Why 50,000 Las Vegas Workers Are on the Verge of Striking

Workers are already making preparations for a strike. (Photo: Getty Images)

Why 50,000 Las Vegas Workers Are on the Verge of Striking

"We want corporations to understand that we’re doing our jobs, and we want them to do their jobs also."

Over the next two weeks, Las Vegas will see an even larger influx of tourists than usual as the city hosts the Stanley Cup hockey finals, with the Las Vegas Golden Knights facing off against the Washington Capitals. But these visitors could soon find themselves in a city where most of the services are shut down.

On May 22, UNITE HERE's Culinary and Bartenders Unions, which represent over 57,000 hospitality workers in Las Vegas and Reno, held a strike authorization vote. Of the 25,000 members who participated, 99 percent voted to authorize a strike if a new contract isn't signed by June 1. If the strike takes place, 50,000 employees at 34 casino resorts in Las Vegas--including most of the wait staff, bartenders, kitchen workers, and hotel employees who work on the strip--will walk off the job. It would be the first citywide strike since 1984, when thousands of Culinary Union members went on strike for 67 days. A citywide strike vote hasn't taken place since 2002, even though the unions renegotiate contracts every four years.

Such a strike could have an enormous impact. UNITE HERE Gaming Research, the unions' research arm, projected that a one-month strike could cost MGM Resorts and Caesars Entertainment, the two largest employers on the strip, more than $300 million.

Sara Enciso, who has worked setting up banquet halls at Mandalay Bay Resort and Casino for about two and half years, voted in favor of the strike. "I don't expect to go on strike, I don't want to go on strike. But that is what it takes for them to understand that we need better conditions," she said. "We're an important part of their company... We are the ones that put [in] the labor and we are the ones that give them all the money they are making."

While a strike could hurt her family's finances, failing to get the workers' demands met will, too. "We don't want to be worried about where my check is [coming] from," she said. "We want to make sure we have a job to go to, work to do every day."

One issue workers have raised beyond increased pay and benefits is to ensure better job security in the face of new technologies and changes in the industry. They want companies to guarantee that even if a casino is sold to a different owner, the employees will remain represented by their unions and covered by their contracts. They also want the unions to have a formal role in the adoption and implementation of new technologies, including providing new job opportunities and training for workers.

Another demand is to give casino staff, particularly the housekeepers who clean hotel rooms, safety buttons that they could press if they find themselves in an unsafe situation. Pressing the button would alert security, sending out a worker's location. Safety "is a really, really big issue," said Bethany Khan, director of communications at UNITE HERE Culinary Workers Union Local 226. "After the #MeToo movement...we think it was a good proposal." Chicago and Seattle recently passed laws requiring similar buttons for hotel housekeepers as a way to combat sexual harassment and assault, and unionized housekeepers in New Jersey and New York City all receive them. The buttons address a widespread problem: in a survey of Chicago hotel workers, 58 percent said they had been sexually harassed by a guest, including guests opening the door naked or touching workers inappropriately.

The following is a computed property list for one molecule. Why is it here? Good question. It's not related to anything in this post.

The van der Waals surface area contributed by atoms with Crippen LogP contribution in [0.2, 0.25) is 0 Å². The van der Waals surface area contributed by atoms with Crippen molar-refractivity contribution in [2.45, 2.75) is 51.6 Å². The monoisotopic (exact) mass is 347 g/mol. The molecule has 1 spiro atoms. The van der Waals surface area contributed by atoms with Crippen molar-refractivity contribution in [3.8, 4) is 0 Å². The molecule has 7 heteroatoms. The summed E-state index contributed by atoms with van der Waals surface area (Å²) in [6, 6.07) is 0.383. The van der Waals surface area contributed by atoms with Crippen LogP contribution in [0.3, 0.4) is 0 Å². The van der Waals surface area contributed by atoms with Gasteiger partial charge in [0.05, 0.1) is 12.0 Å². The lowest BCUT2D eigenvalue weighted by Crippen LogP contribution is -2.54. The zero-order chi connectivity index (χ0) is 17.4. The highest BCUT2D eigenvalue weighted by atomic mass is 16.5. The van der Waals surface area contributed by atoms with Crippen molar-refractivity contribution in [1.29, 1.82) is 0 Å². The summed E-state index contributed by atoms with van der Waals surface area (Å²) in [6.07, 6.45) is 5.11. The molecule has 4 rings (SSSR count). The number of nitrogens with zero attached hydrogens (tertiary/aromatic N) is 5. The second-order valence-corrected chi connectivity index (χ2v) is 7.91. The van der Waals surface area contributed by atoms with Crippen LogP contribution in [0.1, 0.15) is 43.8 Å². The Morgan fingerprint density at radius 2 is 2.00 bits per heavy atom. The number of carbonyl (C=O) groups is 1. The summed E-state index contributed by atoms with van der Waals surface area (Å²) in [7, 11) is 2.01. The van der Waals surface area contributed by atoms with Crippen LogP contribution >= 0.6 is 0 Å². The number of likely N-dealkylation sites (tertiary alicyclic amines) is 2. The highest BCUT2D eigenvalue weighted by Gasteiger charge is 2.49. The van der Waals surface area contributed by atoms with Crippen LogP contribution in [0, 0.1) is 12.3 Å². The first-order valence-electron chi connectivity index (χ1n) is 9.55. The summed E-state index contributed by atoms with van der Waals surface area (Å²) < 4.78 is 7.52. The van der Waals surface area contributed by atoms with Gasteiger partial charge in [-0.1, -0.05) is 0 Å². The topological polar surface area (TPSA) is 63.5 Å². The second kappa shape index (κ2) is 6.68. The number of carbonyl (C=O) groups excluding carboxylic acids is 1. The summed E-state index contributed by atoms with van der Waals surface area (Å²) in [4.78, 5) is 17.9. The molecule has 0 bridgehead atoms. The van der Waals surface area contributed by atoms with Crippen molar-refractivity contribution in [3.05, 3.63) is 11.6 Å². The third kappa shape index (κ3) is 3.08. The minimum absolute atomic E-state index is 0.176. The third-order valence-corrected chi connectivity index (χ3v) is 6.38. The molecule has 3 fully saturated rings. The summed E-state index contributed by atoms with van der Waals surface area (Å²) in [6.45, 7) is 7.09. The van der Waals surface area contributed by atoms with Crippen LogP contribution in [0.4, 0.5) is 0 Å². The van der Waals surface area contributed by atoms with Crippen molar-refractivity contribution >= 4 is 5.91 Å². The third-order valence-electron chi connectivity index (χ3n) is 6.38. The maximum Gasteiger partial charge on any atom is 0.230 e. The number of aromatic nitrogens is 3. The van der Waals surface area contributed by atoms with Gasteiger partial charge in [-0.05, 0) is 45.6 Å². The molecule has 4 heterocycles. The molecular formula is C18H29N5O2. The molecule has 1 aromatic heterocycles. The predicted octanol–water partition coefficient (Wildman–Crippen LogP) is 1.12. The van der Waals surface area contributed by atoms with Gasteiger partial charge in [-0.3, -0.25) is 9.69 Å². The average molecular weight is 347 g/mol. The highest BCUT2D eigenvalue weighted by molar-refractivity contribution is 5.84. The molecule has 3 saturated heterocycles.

Workers are also addressing immigration in their negotiations. A majority of the unions' members are immigrants, but for some, their legal statuses are up in the air after the Trump administration ended the Deferred Action for Childhood Arrivals program and Temporary Protected Status for hundreds of thousands of immigrants.

The companies have already agreed to give employees time off to gather and submit any necessary paperwork, and negotiations are still underway to have employers let workers return to their jobs if their immigration statuses are disrupted by the administration but later restored by Congress or another president. But even with the tentative agreement, Khan noted, nothing is set in stone until a contract is signed.

Workers also argue that after the Republican tax bill cut the corporate tax rate, and many of their employers have announced billions of dollars in stock buybacks to benefit shareholders, workers should share in the spoils. "Workers are the largest and most important part of their shareholders," Khan said. "Workers have worked with them through the Great Recession to make sure their business was open and profitable, we [forewent] raises...and we're saying you're making record profits and workers shouldn't be left behind." The unions have proposed average raises of four percent a year for the five-year contract, but the companies have countered with 2.7 percent.

While they stress that they'd prefer to come to an agreement before June 1, workers are already making preparations for a strike: assigning picket shifts, making signs, and distributing information about strike pay and benefits, as well as economic resources for those who may need them while off the job.

"We want corporations to understand that we're doing our jobs, and we want them to do their jobs also," Enciso said. "If we give excellent customer service, the guests keep coming to Las Vegas."

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